Medieval villages consisted of a population comprised of mostly of farmers. Houses, barns sheds, and animal pens clustered around the center of the village, which was surrounded by plowed fields and pastures. Medieval society depended on the village for protection and a majority of people during these centuries called a village home. Most were born, toiled, married, had children and later died within the village, rarely venturing beyond its boundaries.
Common enterprise was the key to a village's survival. Some villages were temporary, and the society would move on if the land proved infertile or weather made life too difficult. Other villages continued to exist for centuries. Every village had a lord, even if he didn't make it his permanent residence, and after the 1100's castles often dominated the village landscape. Medieval Europeans may have been unclear of their country's boundaries, but they knew every stone, tree, road and stream of their village. Neighboring villages would parley to set boundaries that would be set out in village charters.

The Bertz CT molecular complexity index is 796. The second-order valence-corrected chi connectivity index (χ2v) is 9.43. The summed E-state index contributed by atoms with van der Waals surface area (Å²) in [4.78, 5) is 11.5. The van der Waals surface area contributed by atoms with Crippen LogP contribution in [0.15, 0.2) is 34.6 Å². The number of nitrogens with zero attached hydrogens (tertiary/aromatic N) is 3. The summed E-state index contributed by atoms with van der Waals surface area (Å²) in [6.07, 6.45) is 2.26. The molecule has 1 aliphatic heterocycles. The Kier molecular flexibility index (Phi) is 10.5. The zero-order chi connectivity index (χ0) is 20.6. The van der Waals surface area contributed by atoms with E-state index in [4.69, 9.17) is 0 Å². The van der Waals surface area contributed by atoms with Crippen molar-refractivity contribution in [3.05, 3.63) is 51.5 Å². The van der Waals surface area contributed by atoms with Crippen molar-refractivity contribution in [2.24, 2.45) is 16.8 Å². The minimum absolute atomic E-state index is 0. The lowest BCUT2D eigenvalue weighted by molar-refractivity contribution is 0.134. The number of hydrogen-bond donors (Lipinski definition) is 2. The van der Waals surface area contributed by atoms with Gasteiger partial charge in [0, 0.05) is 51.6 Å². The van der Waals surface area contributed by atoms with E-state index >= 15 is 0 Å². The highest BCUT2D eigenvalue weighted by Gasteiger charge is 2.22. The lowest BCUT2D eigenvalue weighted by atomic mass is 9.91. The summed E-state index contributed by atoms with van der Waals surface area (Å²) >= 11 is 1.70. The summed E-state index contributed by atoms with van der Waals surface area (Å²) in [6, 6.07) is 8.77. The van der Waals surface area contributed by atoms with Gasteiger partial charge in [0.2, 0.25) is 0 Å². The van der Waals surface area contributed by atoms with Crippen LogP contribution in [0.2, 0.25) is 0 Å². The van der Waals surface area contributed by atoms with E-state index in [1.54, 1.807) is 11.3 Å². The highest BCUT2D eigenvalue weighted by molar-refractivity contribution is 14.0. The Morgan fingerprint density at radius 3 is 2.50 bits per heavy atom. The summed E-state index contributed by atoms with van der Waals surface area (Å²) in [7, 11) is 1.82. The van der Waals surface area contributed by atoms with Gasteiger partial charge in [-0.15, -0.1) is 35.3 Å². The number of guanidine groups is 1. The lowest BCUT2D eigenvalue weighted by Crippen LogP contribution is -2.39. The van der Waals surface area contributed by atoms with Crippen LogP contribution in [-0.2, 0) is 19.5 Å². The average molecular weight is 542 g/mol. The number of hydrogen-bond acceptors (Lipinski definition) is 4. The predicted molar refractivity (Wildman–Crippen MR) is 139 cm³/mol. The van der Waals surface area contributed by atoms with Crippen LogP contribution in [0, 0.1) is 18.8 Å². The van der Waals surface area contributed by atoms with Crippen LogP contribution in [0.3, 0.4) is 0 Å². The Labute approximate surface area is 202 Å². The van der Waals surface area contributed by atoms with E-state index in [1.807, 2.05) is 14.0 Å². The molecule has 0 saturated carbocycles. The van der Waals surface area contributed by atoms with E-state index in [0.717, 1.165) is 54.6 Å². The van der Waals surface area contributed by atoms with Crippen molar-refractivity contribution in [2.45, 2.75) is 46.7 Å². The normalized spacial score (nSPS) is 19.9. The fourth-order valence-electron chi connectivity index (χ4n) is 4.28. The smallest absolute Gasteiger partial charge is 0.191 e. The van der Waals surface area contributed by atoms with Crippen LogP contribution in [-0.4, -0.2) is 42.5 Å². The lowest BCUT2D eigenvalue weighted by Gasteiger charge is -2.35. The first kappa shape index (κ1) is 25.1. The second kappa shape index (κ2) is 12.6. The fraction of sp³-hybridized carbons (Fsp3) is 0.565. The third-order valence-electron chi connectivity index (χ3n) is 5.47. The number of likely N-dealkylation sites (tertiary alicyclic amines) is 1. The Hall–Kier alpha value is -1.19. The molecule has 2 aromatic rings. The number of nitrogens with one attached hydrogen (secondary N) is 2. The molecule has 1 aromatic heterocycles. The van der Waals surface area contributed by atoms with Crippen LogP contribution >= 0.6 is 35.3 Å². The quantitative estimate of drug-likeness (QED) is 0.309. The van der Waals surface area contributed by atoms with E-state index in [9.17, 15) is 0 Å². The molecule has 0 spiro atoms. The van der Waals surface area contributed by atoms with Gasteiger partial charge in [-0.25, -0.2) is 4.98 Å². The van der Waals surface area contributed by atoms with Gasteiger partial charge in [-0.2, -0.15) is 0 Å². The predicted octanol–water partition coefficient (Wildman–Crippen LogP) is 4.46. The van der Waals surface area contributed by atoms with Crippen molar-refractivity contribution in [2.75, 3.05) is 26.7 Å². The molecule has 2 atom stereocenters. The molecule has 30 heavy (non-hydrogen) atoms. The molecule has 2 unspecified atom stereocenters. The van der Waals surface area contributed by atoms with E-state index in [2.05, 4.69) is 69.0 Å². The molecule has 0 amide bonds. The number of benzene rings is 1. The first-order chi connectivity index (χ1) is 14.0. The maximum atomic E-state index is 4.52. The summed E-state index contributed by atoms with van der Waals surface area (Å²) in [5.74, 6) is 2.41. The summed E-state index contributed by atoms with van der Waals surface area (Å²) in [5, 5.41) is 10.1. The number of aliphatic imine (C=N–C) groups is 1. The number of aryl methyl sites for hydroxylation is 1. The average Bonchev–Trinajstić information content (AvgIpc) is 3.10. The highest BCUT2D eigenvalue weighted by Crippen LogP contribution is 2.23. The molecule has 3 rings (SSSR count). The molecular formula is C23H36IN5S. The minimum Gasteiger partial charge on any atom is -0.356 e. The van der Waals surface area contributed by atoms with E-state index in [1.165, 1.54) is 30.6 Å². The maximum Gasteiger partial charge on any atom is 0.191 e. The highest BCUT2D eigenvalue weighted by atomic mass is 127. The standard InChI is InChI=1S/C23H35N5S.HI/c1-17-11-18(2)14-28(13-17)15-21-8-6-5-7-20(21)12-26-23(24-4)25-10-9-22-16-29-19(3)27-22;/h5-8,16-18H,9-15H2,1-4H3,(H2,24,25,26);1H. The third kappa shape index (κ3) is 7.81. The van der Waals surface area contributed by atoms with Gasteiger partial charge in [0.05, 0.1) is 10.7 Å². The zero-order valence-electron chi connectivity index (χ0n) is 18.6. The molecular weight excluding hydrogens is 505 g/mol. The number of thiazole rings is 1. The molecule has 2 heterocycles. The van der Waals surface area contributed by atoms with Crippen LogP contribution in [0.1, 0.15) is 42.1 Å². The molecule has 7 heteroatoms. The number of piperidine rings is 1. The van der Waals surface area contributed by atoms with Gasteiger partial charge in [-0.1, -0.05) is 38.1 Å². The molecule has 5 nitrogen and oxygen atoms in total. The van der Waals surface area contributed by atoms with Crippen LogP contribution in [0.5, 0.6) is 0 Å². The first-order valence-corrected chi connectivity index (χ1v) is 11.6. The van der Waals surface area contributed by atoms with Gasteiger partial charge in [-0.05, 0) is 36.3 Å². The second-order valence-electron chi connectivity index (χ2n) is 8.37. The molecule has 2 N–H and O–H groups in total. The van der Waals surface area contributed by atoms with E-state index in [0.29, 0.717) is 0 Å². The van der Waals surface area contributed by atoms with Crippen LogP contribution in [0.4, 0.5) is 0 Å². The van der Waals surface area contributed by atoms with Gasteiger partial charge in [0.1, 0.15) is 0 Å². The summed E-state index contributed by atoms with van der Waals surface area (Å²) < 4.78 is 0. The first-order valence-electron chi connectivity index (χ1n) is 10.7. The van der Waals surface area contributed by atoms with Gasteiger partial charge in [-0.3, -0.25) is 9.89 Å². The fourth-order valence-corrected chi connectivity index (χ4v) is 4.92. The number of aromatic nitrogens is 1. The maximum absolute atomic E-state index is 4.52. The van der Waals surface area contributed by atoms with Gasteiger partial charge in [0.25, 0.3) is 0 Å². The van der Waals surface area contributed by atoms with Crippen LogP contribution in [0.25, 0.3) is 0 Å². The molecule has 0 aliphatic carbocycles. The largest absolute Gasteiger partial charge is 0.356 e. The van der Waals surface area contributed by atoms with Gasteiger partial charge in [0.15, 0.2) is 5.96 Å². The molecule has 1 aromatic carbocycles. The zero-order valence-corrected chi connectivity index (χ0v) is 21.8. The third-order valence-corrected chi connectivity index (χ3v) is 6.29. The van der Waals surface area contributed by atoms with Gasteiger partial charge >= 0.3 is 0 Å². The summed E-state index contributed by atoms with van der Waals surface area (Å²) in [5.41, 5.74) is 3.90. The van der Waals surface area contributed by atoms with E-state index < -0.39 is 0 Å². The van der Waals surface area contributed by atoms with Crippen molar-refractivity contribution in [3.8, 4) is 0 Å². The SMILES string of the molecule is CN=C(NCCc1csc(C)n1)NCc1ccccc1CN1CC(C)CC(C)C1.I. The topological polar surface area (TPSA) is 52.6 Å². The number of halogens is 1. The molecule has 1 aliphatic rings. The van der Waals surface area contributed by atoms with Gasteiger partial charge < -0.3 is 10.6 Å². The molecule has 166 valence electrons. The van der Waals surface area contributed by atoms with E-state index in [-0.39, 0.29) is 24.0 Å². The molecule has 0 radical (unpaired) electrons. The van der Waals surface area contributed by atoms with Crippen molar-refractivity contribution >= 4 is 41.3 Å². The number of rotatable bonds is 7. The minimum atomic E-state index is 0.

Medieval peasants were either classified as free men or as "villeins," those who owed heavy labor service to a lord were bound to the land, and subject to feudal dues. Village life was busy for both classes, and for women as well as men. Much of this harsh life was lived outdoors, wearing simple dress and subsisting on a meager diet.
Village life would change from outside influences with market pressures and new landlords. As the centuries passed, more and more found themselves drawn to larger cities. Yet modern Europe owes much to these early medieval villages.